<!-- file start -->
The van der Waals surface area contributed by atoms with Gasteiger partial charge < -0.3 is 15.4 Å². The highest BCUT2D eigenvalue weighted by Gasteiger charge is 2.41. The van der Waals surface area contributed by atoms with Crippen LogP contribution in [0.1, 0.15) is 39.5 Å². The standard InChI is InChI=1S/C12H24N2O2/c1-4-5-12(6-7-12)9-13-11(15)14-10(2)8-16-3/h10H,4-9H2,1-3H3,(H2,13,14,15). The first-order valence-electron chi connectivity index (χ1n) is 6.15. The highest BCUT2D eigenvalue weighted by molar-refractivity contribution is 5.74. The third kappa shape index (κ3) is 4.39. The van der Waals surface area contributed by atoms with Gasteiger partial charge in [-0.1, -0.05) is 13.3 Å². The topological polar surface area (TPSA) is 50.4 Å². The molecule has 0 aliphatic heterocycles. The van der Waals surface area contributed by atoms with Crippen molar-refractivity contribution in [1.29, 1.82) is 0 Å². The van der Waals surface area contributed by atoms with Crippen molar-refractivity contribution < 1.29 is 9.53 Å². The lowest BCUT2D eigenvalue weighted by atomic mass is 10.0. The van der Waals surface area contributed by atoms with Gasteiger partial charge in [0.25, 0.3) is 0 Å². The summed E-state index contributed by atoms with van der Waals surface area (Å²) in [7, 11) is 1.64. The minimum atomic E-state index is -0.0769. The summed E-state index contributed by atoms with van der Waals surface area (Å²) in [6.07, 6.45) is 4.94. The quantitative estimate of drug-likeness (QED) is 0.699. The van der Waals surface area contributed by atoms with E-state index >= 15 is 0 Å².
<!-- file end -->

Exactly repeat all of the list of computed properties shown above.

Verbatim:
The van der Waals surface area contributed by atoms with Gasteiger partial charge < -0.3 is 15.4 Å². The highest BCUT2D eigenvalue weighted by Gasteiger charge is 2.41. The van der Waals surface area contributed by atoms with Crippen LogP contribution in [0.1, 0.15) is 39.5 Å². The standard InChI is InChI=1S/C12H24N2O2/c1-4-5-12(6-7-12)9-13-11(15)14-10(2)8-16-3/h10H,4-9H2,1-3H3,(H2,13,14,15). The first-order valence-electron chi connectivity index (χ1n) is 6.15. The highest BCUT2D eigenvalue weighted by molar-refractivity contribution is 5.74. The third kappa shape index (κ3) is 4.39. The van der Waals surface area contributed by atoms with Gasteiger partial charge in [-0.1, -0.05) is 13.3 Å². The topological polar surface area (TPSA) is 50.4 Å². The molecule has 0 aliphatic heterocycles. The van der Waals surface area contributed by atoms with Crippen molar-refractivity contribution in [1.29, 1.82) is 0 Å². The van der Waals surface area contributed by atoms with Crippen molar-refractivity contribution < 1.29 is 9.53 Å². The lowest BCUT2D eigenvalue weighted by atomic mass is 10.0. The van der Waals surface area contributed by atoms with Gasteiger partial charge in [0.25, 0.3) is 0 Å². The summed E-state index contributed by atoms with van der Waals surface area (Å²) in [7, 11) is 1.64. The minimum atomic E-state index is -0.0769. The summed E-state index contributed by atoms with van der Waals surface area (Å²) in [6.07, 6.45) is 4.94. The quantitative estimate of drug-likeness (QED) is 0.699. The van der Waals surface area contributed by atoms with E-state index >= 15 is 0 Å².